Google will shut down its News section in Spain following a new copyright legislation that lets publishers charge Internet companies for their content that’s aggregated by other websites. Even small snippets of news shown will be charged according to the new law. Google News does not show any advertisement on its site and hence cannot fit the bill of the new law.
Richard Gingras, head of Google News announced in a blog post on Wednesday, “This new legislation requires every Spanish publication to charge services like Google News for showing even the smallest snippet from their publications, whether they want to or not. As Google News itself makes no money (we do not show any advertising on the site) this new approach is simply not sustainable. So it’s with real sadness that on 16 December (before the new law comes into effect in January) we’ll remove Spanish publishers from Google News, and close Google News in Spain.”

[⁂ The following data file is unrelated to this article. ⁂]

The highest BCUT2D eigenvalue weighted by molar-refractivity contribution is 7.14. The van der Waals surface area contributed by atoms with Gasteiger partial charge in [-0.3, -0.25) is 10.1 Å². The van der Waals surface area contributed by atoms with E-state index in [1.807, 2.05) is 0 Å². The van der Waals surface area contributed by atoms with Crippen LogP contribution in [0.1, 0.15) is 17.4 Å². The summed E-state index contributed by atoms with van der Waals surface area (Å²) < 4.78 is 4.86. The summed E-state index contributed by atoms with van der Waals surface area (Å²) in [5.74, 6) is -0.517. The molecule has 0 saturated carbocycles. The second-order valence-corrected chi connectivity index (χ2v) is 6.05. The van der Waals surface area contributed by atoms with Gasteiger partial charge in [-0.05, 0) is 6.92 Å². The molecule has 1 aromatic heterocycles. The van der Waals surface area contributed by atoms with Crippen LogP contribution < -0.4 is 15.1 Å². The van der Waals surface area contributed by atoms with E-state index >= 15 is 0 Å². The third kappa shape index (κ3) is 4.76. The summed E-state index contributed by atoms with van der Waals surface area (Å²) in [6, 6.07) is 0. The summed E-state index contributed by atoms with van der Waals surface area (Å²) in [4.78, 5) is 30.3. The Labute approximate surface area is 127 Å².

In the past, German government passed a law, which obliged Google to pay newspaper publishers, if their news stories were being published on Google News. Google countered by including only those German newspapers who wished to be included in their news index to expressly forfeit such compensation. Publishers can “choose whether or not they want their articles to appear in Google News—and the vast majority choose to be included for very good reason,” Gingras wrote.The new legislation in Spain was backed by Spanish Association of Daily Newspaper Publishers (AEDE).
Along with the shut down, Google News will also not show any news from any Spanish Publication on its site. Gingras also explained in the blog post how the Internet has created tremendous opportunities for the users, but on the other hand, it is also a big challenge and tremendous competition for publishers, and also readers.